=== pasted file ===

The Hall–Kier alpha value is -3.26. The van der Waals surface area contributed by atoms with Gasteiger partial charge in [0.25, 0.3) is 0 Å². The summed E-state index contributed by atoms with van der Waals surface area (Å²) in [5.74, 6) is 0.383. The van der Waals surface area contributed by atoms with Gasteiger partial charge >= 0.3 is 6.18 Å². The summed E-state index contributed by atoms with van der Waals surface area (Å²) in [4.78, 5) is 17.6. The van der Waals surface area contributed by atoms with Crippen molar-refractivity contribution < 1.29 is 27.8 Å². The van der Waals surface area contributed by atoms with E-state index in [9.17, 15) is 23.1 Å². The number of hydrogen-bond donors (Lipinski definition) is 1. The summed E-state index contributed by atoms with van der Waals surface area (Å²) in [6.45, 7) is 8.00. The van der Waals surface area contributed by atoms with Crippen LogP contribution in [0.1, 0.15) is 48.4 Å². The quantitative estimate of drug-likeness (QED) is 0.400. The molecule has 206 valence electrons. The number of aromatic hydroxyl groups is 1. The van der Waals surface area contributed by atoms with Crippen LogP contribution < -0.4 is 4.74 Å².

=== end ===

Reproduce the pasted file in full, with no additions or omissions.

The Hall–Kier alpha value is -3.26. The van der Waals surface area contributed by atoms with Gasteiger partial charge in [0.25, 0.3) is 0 Å². The summed E-state index contributed by atoms with van der Waals surface area (Å²) in [5.74, 6) is 0.383. The van der Waals surface area contributed by atoms with Gasteiger partial charge >= 0.3 is 6.18 Å². The summed E-state index contributed by atoms with van der Waals surface area (Å²) in [4.78, 5) is 17.6. The van der Waals surface area contributed by atoms with Crippen molar-refractivity contribution < 1.29 is 27.8 Å². The van der Waals surface area contributed by atoms with E-state index in [9.17, 15) is 23.1 Å². The number of hydrogen-bond donors (Lipinski definition) is 1. The summed E-state index contributed by atoms with van der Waals surface area (Å²) in [6.45, 7) is 8.00. The van der Waals surface area contributed by atoms with Crippen LogP contribution in [0.1, 0.15) is 48.4 Å². The quantitative estimate of drug-likeness (QED) is 0.400. The molecule has 206 valence electrons. The number of aromatic hydroxyl groups is 1. The van der Waals surface area contributed by atoms with Crippen LogP contribution < -0.4 is 4.74 Å².